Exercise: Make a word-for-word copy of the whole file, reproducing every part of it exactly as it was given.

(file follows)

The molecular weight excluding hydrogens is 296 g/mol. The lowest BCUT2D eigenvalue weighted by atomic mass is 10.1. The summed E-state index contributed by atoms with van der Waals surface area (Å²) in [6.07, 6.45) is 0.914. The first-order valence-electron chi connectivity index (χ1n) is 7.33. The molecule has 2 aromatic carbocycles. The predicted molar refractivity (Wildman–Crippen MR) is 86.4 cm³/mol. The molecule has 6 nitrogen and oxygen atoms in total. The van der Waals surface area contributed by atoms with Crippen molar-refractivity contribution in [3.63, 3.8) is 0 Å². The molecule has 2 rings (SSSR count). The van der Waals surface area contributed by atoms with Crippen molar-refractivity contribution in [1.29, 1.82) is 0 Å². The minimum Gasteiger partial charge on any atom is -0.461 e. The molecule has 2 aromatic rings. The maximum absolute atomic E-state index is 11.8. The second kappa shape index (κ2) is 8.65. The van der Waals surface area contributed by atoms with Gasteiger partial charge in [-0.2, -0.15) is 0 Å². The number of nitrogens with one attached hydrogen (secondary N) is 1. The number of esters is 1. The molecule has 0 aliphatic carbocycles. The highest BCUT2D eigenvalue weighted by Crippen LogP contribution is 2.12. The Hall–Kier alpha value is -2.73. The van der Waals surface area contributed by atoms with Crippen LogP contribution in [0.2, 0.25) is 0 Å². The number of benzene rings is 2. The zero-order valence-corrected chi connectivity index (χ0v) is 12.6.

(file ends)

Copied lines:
The molecular weight excluding hydrogens is 296 g/mol. The lowest BCUT2D eigenvalue weighted by atomic mass is 10.1. The summed E-state index contributed by atoms with van der Waals surface area (Å²) in [6.07, 6.45) is 0.914. The first-order valence-electron chi connectivity index (χ1n) is 7.33. The molecule has 2 aromatic carbocycles. The predicted molar refractivity (Wildman–Crippen MR) is 86.4 cm³/mol. The molecule has 6 nitrogen and oxygen atoms in total. The van der Waals surface area contributed by atoms with Crippen molar-refractivity contribution in [3.63, 3.8) is 0 Å². The molecule has 2 rings (SSSR count). The van der Waals surface area contributed by atoms with Crippen molar-refractivity contribution in [1.29, 1.82) is 0 Å². The minimum Gasteiger partial charge on any atom is -0.461 e. The molecule has 2 aromatic rings. The maximum absolute atomic E-state index is 11.8. The second kappa shape index (κ2) is 8.65. The van der Waals surface area contributed by atoms with Gasteiger partial charge in [-0.2, -0.15) is 0 Å². The number of nitrogens with one attached hydrogen (secondary N) is 1. The number of esters is 1. The molecule has 0 aliphatic carbocycles. The highest BCUT2D eigenvalue weighted by Crippen LogP contribution is 2.12. The Hall–Kier alpha value is -2.73. The van der Waals surface area contributed by atoms with Crippen LogP contribution in [0.2, 0.25) is 0 Å². The number of benzene rings is 2. The zero-order valence-corrected chi connectivity index (χ0v) is 12.6.